Heartbreak House

August 28, 2018 – September 29, 2018

410 W 42nd St, New York, NY 10036


In this new adaptation of Shaw’s infamous WWI play, it’s the first days of the London Blitz of September 1940. With the performance interrupted, the cast and audience have joined together to seek shelter in the theatre’s basement. To entertain the crowd, the cast performs Shaw’s most vital paean to resistance and perseverance against tyranny, Heartbreak House. Inspired by actual events as lived by Hermione Gingold during WWII’s darkest days, this revelatory approach will make Shaw’s masterpiece more timely than ever.

Heartbreak House, which Shaw began at the beginning of WWI but which was first performed by New York’s famed Theatre Guild in 1920, brings a wildly disparate group of people together in the English countryside over a September weekend to make major decisions about their future.  No stone is left unturned as each character is forced to come to terms with his or her past while finding a way to move forward in the face of the coming crisis.

After many years of struggling as a classical actress, Hermione Gingold became famous during the early days of the war in London performing satirical musical review sketches.  As the bombs fell, she kept the shows going until the explosions came too close for comfort and would bring everyone below the stage for safety. To keep spirits up, she and her co-workers would entertain the group by presenting plays. The most often requested play was Shaw’s most ardent plea for us to stand up to the coming storm, Heartbreak House. Our production, inspired by our company’s name-sake, will recreate one of these lively events.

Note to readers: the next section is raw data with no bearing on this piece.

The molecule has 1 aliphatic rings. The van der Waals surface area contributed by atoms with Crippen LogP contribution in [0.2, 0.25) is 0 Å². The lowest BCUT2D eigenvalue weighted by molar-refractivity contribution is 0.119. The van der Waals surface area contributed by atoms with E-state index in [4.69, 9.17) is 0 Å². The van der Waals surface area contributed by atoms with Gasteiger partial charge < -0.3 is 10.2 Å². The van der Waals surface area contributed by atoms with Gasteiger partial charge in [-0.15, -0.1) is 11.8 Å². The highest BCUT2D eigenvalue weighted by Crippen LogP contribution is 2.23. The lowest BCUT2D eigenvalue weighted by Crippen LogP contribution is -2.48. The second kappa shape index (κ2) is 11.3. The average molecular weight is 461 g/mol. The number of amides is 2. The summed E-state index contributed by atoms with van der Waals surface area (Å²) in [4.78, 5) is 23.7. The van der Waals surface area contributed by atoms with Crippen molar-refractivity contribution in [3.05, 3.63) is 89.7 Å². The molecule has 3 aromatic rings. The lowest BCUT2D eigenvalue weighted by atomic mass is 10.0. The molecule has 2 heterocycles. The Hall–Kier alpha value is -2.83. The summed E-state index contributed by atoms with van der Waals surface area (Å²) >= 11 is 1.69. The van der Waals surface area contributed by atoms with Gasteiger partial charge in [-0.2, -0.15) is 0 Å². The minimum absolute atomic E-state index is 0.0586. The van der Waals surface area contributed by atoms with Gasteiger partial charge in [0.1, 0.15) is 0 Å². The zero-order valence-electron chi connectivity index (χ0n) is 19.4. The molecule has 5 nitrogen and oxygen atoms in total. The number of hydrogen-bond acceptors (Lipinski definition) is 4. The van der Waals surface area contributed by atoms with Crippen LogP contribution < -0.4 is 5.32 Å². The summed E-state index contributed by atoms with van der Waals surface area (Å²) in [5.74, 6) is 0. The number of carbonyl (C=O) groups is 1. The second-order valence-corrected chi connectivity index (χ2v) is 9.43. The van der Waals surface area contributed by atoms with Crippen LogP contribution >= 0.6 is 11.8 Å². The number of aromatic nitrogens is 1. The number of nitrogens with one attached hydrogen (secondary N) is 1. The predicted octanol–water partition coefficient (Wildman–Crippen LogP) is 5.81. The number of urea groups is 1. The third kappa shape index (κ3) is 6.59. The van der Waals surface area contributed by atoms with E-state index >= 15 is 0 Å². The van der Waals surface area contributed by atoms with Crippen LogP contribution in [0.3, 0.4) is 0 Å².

The version of Heartbreak House we’re presenting returns us to Shaw’s original intent. He began writing it before WWI exploded, but with-held it until after the war due to the general anger at him for making speeches and writing articles to attempt to discourage the conflict. He then re-wrote the play for its debut for 1920 at NY’s Theatre Guild. The script I’ve assembled over the last two years employs his original hand-written version along with the subsequent typed manuscript, numerous letters with directives, and various production scripts he’d worked on or approved. He’d hoped to use the play as a warning, but then it was too late. Art as activism was his approach, and he had hoped to jolt the world out of its complacency. By the time the world saw the play, they were ready to forget all about war and so Shaw ended his published version as a wistful reminder of the devastation. To the best of our knowledge, this original version has never been produced.”
– director David Staller

‘Heartbreak House’ Review:
Reviving Shaw’s ‘Useless Futile Creatures’


By Terry Teachout
Sept. 11, 2018 4:12 p.m. ET